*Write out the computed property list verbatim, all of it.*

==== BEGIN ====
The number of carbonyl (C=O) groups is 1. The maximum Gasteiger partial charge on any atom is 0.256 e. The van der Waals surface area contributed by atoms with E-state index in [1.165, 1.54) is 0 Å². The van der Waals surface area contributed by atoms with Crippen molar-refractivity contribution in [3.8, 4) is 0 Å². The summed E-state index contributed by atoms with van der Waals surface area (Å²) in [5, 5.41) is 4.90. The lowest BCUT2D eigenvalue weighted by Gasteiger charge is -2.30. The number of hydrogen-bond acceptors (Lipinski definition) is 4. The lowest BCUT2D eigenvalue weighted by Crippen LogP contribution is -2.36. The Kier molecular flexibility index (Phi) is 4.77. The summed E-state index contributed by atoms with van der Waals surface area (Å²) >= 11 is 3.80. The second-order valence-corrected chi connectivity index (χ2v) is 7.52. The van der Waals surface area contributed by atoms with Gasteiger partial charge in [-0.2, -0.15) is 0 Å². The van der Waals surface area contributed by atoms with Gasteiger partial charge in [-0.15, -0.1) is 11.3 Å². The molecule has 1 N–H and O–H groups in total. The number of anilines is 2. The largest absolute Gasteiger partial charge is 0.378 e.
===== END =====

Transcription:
The number of carbonyl (C=O) groups is 1. The maximum Gasteiger partial charge on any atom is 0.256 e. The van der Waals surface area contributed by atoms with E-state index in [1.165, 1.54) is 0 Å². The van der Waals surface area contributed by atoms with Crippen molar-refractivity contribution in [3.8, 4) is 0 Å². The summed E-state index contributed by atoms with van der Waals surface area (Å²) in [5, 5.41) is 4.90. The lowest BCUT2D eigenvalue weighted by Gasteiger charge is -2.30. The number of hydrogen-bond acceptors (Lipinski definition) is 4. The lowest BCUT2D eigenvalue weighted by Crippen LogP contribution is -2.36. The Kier molecular flexibility index (Phi) is 4.77. The summed E-state index contributed by atoms with van der Waals surface area (Å²) >= 11 is 3.80. The second-order valence-corrected chi connectivity index (χ2v) is 7.52. The van der Waals surface area contributed by atoms with Gasteiger partial charge in [-0.2, -0.15) is 0 Å². The van der Waals surface area contributed by atoms with Gasteiger partial charge in [-0.15, -0.1) is 11.3 Å². The molecule has 1 N–H and O–H groups in total. The number of anilines is 2. The largest absolute Gasteiger partial charge is 0.378 e.